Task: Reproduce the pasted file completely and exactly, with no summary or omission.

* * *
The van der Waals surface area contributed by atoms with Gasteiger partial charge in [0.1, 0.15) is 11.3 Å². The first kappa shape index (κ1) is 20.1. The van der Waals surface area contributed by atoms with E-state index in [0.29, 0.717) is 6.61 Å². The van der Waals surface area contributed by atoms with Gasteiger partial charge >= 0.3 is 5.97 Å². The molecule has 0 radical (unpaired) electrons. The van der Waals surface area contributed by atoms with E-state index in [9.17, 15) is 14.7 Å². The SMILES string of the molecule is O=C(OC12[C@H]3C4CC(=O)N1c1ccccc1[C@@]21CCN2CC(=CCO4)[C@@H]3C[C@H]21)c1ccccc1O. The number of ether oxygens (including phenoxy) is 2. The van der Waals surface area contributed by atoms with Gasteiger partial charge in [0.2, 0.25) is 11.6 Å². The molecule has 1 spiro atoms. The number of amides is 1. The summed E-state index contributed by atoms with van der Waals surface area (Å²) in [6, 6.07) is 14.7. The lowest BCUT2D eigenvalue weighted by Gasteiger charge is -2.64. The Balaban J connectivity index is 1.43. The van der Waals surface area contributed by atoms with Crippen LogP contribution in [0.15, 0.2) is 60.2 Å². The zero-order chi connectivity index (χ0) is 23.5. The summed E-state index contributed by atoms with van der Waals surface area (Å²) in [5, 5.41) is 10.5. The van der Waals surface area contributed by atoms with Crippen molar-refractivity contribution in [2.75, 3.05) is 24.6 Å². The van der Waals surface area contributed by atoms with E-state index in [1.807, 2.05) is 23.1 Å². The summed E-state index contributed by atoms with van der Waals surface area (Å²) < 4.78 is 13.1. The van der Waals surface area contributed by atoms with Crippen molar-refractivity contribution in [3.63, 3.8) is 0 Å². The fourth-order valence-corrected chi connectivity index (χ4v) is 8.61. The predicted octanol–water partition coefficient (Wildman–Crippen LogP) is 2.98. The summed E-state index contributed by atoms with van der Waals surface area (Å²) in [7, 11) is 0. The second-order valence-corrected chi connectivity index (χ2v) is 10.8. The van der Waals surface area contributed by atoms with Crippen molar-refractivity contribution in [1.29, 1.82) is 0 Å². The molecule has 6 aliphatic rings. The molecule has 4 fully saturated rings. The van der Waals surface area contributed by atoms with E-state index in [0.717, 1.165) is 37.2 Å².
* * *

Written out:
The van der Waals surface area contributed by atoms with Gasteiger partial charge in [0.1, 0.15) is 11.3 Å². The first kappa shape index (κ1) is 20.1. The van der Waals surface area contributed by atoms with E-state index in [0.29, 0.717) is 6.61 Å². The van der Waals surface area contributed by atoms with Gasteiger partial charge >= 0.3 is 5.97 Å². The molecule has 0 radical (unpaired) electrons. The van der Waals surface area contributed by atoms with E-state index in [9.17, 15) is 14.7 Å². The SMILES string of the molecule is O=C(OC12[C@H]3C4CC(=O)N1c1ccccc1[C@@]21CCN2CC(=CCO4)[C@@H]3C[C@H]21)c1ccccc1O. The number of ether oxygens (including phenoxy) is 2. The van der Waals surface area contributed by atoms with Gasteiger partial charge in [0.2, 0.25) is 11.6 Å². The molecule has 1 spiro atoms. The number of amides is 1. The summed E-state index contributed by atoms with van der Waals surface area (Å²) in [6, 6.07) is 14.7. The lowest BCUT2D eigenvalue weighted by Gasteiger charge is -2.64. The Balaban J connectivity index is 1.43. The van der Waals surface area contributed by atoms with Crippen LogP contribution in [0.15, 0.2) is 60.2 Å². The zero-order chi connectivity index (χ0) is 23.5. The summed E-state index contributed by atoms with van der Waals surface area (Å²) in [5, 5.41) is 10.5. The van der Waals surface area contributed by atoms with Crippen molar-refractivity contribution in [2.75, 3.05) is 24.6 Å². The van der Waals surface area contributed by atoms with E-state index in [1.807, 2.05) is 23.1 Å². The summed E-state index contributed by atoms with van der Waals surface area (Å²) < 4.78 is 13.1. The van der Waals surface area contributed by atoms with Crippen molar-refractivity contribution in [3.63, 3.8) is 0 Å². The fourth-order valence-corrected chi connectivity index (χ4v) is 8.61. The predicted octanol–water partition coefficient (Wildman–Crippen LogP) is 2.98. The summed E-state index contributed by atoms with van der Waals surface area (Å²) in [7, 11) is 0. The second-order valence-corrected chi connectivity index (χ2v) is 10.8. The van der Waals surface area contributed by atoms with Crippen molar-refractivity contribution in [1.29, 1.82) is 0 Å². The molecule has 6 aliphatic rings. The molecule has 4 fully saturated rings. The van der Waals surface area contributed by atoms with E-state index in [0.717, 1.165) is 37.2 Å².